This is apparently what the Alliance had in mind as well. Citing “conflict of interest”, which is another way of saying “we didn’t like to final product you gave us, so we’re going to re-cut the picture and hire someone else to take your job who shares our politics”, they fired me. Which was all right by me. I made a shitload of money working for them, and I had just enough to buy old versions of one main camera, a few small cams, and a pair of eye cams, as well as a portable edit suite and enough stock to last me for a long time.

So I decided to become self-employed. I put the word out through the proper channels, made myself a few business cards with a moving cartoon on it and traveled the ‘verse lookin for work. I’ve managed to keep myself in business. When you have hundreds of planets, and nearly 4 trillion people on all of them, it’s easy to find work all year round. The Core Planets is where the big money is, but for variety and excitement, the Outer Rim planets are where you’d want to be. They really know how to make the wedding ceremony and reception afterwards interesting. I was once on a planet where the ceremony was held on a hover craft high up in the atmosphere. And after their ceremony, instead of taking a shuttle down to the surface, the bride and groom skydived off the platform. And while they were in the air, they had to consummate the marriage before they had to pull their chutes. I never had so much fun trying to capture that. Some consider it crazy, but trust me. After seeing the horrors of war, and doing six weddings for arranged marriages in a row on Persephone, Osiris and Ariel, where you had to pay for the food they were serving, and in portions that in total would be too small for my coat pocket, I’d do a skydiving wedding/porno any day.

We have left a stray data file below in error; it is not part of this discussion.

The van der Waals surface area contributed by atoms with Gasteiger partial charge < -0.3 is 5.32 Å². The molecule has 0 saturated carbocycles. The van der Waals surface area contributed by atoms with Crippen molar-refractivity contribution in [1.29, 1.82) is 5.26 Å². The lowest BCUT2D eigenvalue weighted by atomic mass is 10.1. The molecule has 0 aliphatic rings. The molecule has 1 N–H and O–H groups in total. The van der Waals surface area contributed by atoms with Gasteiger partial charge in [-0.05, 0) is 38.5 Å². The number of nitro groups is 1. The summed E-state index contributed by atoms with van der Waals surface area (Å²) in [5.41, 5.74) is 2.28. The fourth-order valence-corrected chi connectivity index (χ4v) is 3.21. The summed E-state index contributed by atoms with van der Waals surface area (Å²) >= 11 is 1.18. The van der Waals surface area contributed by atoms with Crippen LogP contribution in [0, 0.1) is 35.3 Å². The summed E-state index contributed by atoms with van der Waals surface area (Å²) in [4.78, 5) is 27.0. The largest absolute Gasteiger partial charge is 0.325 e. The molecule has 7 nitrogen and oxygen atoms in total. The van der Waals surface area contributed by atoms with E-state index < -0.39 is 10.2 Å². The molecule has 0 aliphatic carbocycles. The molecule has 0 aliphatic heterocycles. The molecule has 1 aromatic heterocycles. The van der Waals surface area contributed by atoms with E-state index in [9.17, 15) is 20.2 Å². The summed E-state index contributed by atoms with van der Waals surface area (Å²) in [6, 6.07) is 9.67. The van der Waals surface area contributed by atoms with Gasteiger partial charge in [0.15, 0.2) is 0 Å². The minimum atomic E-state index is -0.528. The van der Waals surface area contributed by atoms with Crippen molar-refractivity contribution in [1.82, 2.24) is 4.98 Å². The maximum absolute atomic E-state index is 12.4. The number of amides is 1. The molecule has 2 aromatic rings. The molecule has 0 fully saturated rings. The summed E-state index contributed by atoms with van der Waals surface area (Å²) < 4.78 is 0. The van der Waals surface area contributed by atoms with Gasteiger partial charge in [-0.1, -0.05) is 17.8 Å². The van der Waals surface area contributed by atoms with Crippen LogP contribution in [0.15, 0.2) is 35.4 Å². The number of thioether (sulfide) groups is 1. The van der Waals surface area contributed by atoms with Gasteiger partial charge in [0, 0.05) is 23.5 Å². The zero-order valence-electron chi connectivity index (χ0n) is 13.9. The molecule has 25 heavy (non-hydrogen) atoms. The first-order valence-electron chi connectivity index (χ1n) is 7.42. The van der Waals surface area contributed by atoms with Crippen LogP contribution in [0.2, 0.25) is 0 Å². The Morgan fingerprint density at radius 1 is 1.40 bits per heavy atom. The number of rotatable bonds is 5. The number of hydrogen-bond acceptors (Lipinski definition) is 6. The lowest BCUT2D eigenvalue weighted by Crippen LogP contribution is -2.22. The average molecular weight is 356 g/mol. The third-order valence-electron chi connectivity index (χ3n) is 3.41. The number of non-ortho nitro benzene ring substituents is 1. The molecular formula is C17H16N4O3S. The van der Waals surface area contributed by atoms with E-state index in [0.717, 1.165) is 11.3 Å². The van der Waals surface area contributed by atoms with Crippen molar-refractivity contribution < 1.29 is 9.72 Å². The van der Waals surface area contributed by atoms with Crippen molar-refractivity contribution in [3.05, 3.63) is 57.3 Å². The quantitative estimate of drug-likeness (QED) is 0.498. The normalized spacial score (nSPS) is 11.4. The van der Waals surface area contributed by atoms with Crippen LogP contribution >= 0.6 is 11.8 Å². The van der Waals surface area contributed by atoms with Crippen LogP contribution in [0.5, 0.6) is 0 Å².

So, eight years later, I was back on New Saskatchewan. I had helped out with the harvest, and business was slow anyways. I had spent most of my cash getting there, and now I couldn’t get off. I had only enough to get me some new stock and pay the drycleaning for my good clothes (I never leaned how to iron).

So here I was, flat broke with nowhere to go. All of a sudden, I hear a familiar voice behind me say “Lucas?” (Lucas is my first name.)

I look behind me, and who could it be, but Kaylee Frye herself. “Kaylee!!” I rush up to her and hug her, even though she was already on her way to doing the same to me. She was a cousin of a friend of ours who’d always visit from Newhope during the summer. And we all liked her since she saw the positive in everything. Come to think about it, she always was a bit over-friendly. Not that anyone ever complained about it.

“Gu Nian Zhong!! How the hell have you been?”

”I’m shiny. I’ve been the mechanic on a ship. Been traveling the ‘verse for the last 8 years or so. How about you? I havn’t seen you in ten years.”

“Are you on shore leave?”

“For a few hours, yeah.”

“Let’s get some coffee and catch up on old times.”

“OK” she said in that infectiously happy voice of hers. God, she could’ve commited mass genocide, and you’d still love her.

We go over to the nearest saloon and take a corner booth in the back. We then proceeded to talk each other’s ears off. I tell her of my business and travels as a videographer, she tells me of her adventures on Serenity, the ship she’s a crew member of. We also talk about our pasts here and our uncertain future. After about her fourth cup of coffee, she leans back and smiles again.

“What?” I ask.

“It’s a funny thing, you saying that you videotape weddings. If you’re looking for work, I actually know someone who’s getting married.”

“Really?” I say as I bring my coffee mug to my lips. “Who?”

“Me.” She said merrily.

Immediately, I spew coffee all over the table in shock, like something out of a broad comedy. I sputter and cough for a minute as I regain composure and process this bombshell through my head.

“You!!! Kaylee??? Miss Crush on Every Shirtless Guy Except for Me. You’re about to tie the knot?”

“Yep, and in a more elegant, less coffee stained dress, I might add.” she said beamingly.